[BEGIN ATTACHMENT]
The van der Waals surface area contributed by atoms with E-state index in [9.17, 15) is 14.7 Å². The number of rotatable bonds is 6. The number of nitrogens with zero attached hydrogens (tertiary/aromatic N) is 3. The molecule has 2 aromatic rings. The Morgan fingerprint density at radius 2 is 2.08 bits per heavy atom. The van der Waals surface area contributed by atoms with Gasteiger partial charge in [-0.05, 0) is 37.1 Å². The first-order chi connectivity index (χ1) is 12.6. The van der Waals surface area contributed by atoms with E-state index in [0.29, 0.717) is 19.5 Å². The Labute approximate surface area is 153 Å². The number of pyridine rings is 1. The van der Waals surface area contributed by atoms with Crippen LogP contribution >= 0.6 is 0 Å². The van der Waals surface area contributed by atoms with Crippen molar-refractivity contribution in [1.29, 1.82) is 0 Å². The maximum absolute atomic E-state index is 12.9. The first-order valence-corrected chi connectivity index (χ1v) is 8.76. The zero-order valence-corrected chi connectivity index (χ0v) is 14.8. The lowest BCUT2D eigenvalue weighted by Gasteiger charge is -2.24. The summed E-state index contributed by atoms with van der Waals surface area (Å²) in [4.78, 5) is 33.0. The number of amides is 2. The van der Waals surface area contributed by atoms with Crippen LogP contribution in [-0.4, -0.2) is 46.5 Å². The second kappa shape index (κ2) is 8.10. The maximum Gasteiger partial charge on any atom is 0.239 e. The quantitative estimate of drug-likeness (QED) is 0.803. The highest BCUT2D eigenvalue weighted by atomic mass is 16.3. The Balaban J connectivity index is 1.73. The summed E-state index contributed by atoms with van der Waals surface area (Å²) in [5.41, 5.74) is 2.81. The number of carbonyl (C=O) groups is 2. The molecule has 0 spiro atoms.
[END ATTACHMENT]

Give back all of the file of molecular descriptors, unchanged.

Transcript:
The van der Waals surface area contributed by atoms with E-state index in [9.17, 15) is 14.7 Å². The number of rotatable bonds is 6. The number of nitrogens with zero attached hydrogens (tertiary/aromatic N) is 3. The molecule has 2 aromatic rings. The Morgan fingerprint density at radius 2 is 2.08 bits per heavy atom. The van der Waals surface area contributed by atoms with Gasteiger partial charge in [-0.05, 0) is 37.1 Å². The first-order chi connectivity index (χ1) is 12.6. The van der Waals surface area contributed by atoms with E-state index in [0.29, 0.717) is 19.5 Å². The Labute approximate surface area is 153 Å². The number of pyridine rings is 1. The van der Waals surface area contributed by atoms with Crippen LogP contribution >= 0.6 is 0 Å². The van der Waals surface area contributed by atoms with Crippen molar-refractivity contribution in [1.29, 1.82) is 0 Å². The maximum absolute atomic E-state index is 12.9. The first-order valence-corrected chi connectivity index (χ1v) is 8.76. The zero-order valence-corrected chi connectivity index (χ0v) is 14.8. The lowest BCUT2D eigenvalue weighted by Gasteiger charge is -2.24. The summed E-state index contributed by atoms with van der Waals surface area (Å²) in [4.78, 5) is 33.0. The number of amides is 2. The van der Waals surface area contributed by atoms with Crippen LogP contribution in [-0.4, -0.2) is 46.5 Å². The second kappa shape index (κ2) is 8.10. The maximum Gasteiger partial charge on any atom is 0.239 e. The quantitative estimate of drug-likeness (QED) is 0.803. The highest BCUT2D eigenvalue weighted by atomic mass is 16.3. The Balaban J connectivity index is 1.73. The summed E-state index contributed by atoms with van der Waals surface area (Å²) in [5.41, 5.74) is 2.81. The number of carbonyl (C=O) groups is 2. The molecule has 0 spiro atoms.